The number one most important thing for you to bring with you to Iceland is horse food.
Just kidding! Definitely don’t try to feed these guys anything but their own hay. I’m a huge animal lover and one of the highlights of my Iceland trip was being able to spend some time with these beautiful wild horses. I had to include some photos of these precious little guys to give you some extra inspiration to travel to Iceland. Okay so now that you’re hooked (who can resist these adorable horses) lets get into the real Iceland travel essentials.
1. Warm Clothing
The real number one thing for you to pack is some warm layers. It is definitely ideal for you to bring a waterproof as well as wind proof jacket and pants because the wind in Iceland can be relentless. The entire time I was there it was constant and quite harsh. The week after we left, it was so strong that it had shattered the windows of people’s cars. It also rained quite a bit while I was there and speaking from experience, there’s not much worse than being cold and soaking wet when you’re trying to explore.
I highly recommend for you to pack layers of warm clothing such as long johns, and sweaters as well as top layers that can endure the elements. The weather is infamous for changing quickly. Layers will help you be adjustable and if you luck out and get some beautiful weather, at least you can peel back some layers and be prepared if a storm suddenly rolls in. On most days, I was wearing 2 jackets (1 insulated for warmth and 1 water and windproof on top) on top of a sweater with thermal fleece lined leggings.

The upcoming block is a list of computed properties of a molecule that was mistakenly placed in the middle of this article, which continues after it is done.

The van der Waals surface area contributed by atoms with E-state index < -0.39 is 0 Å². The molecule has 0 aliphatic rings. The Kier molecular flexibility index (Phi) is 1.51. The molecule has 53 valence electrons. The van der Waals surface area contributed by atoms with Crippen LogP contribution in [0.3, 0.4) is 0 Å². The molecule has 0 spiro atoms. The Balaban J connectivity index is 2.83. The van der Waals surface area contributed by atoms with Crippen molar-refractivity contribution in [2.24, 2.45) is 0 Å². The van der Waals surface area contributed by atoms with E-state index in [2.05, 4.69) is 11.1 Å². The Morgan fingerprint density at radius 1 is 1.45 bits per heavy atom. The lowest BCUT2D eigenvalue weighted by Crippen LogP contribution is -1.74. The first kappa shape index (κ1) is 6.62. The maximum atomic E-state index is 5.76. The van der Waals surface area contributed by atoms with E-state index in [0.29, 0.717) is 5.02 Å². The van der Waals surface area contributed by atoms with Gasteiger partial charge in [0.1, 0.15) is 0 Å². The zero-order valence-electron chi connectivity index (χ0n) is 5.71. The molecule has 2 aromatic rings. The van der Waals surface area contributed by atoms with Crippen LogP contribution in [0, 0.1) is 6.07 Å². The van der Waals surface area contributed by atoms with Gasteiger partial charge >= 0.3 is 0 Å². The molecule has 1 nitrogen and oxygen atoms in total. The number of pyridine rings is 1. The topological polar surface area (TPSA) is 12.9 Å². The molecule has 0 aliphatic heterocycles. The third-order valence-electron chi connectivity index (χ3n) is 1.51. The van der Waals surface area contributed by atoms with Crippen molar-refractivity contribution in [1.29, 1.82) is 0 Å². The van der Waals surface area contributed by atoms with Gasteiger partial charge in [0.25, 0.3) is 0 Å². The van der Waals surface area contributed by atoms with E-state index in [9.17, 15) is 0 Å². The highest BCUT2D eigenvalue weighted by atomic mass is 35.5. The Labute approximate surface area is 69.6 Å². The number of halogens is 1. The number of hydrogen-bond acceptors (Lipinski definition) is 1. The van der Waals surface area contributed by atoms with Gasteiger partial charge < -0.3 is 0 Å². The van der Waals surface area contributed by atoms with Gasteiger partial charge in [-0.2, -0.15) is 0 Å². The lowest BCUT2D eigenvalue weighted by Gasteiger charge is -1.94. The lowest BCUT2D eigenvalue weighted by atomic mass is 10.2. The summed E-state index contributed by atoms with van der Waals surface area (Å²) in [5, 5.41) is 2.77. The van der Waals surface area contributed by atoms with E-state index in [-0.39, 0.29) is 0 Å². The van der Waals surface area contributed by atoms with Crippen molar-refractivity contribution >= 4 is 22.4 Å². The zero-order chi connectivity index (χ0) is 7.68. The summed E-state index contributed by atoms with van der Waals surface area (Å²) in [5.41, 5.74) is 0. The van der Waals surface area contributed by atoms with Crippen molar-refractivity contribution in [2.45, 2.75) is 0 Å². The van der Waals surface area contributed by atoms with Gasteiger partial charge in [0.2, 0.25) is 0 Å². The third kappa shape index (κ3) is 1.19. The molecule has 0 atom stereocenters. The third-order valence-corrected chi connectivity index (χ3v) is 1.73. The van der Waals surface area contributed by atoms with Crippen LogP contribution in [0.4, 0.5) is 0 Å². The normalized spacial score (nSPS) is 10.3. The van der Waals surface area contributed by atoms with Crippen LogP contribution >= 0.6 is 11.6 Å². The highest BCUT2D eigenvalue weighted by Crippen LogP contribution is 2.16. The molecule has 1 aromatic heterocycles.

2. A Camera
Iceland is such a uniquely photogenic place. If you’re going to venture here you will realize really quickly that it has unearthly qualities that can make you feel like you’re on another planet. Bring your camera and all your equipment to make sure to capture your memories and the incredible landscapes Iceland has to offer. I brought My Camera, tripod, 3 batteries, 3 memory cards, 2 lenses, 2 ND filters, a polarizer, lens cleaning cloths and a time release remote all in a small camera backpack.
3. 4×4 Vehicle
Rent a safe, reliable, medium to large vehicle. Icelands roads can become quite dangerous due to their extreme weather conditions, so make sure that you spend the extra little bit of money on a better rental vehicle to get you where you need to go safely. If you’re traveling on the F roads to the highlands in the summer, you absolutely need a large 4×4 that is high on the road enough to cross through rivers.
4. A GPS
Bring a some kind of map so you don’t get lost. An unlocked phone that you can buy an Icelandic SIM card for, a GPS preloaded with current Iceland maps or an old fashioned paper map are good options.
5. Cozy Accessories.. and an Icelandic Sweater?
Bring warm hats, gloves, scarves, socks and shoes that you can hike and be flexible in. Wooly Icelandic sweaters are an iconic staple for a reason., they will keep you nice and warm. Also, Iceland has such amazing landscapes and hiking spots. However, most of the best ones are a little bit more rugged than what you might be used to. They like to keep things natural looking here (which I love). But, that also means there is less paved trails and not a lot of easy walking conditions.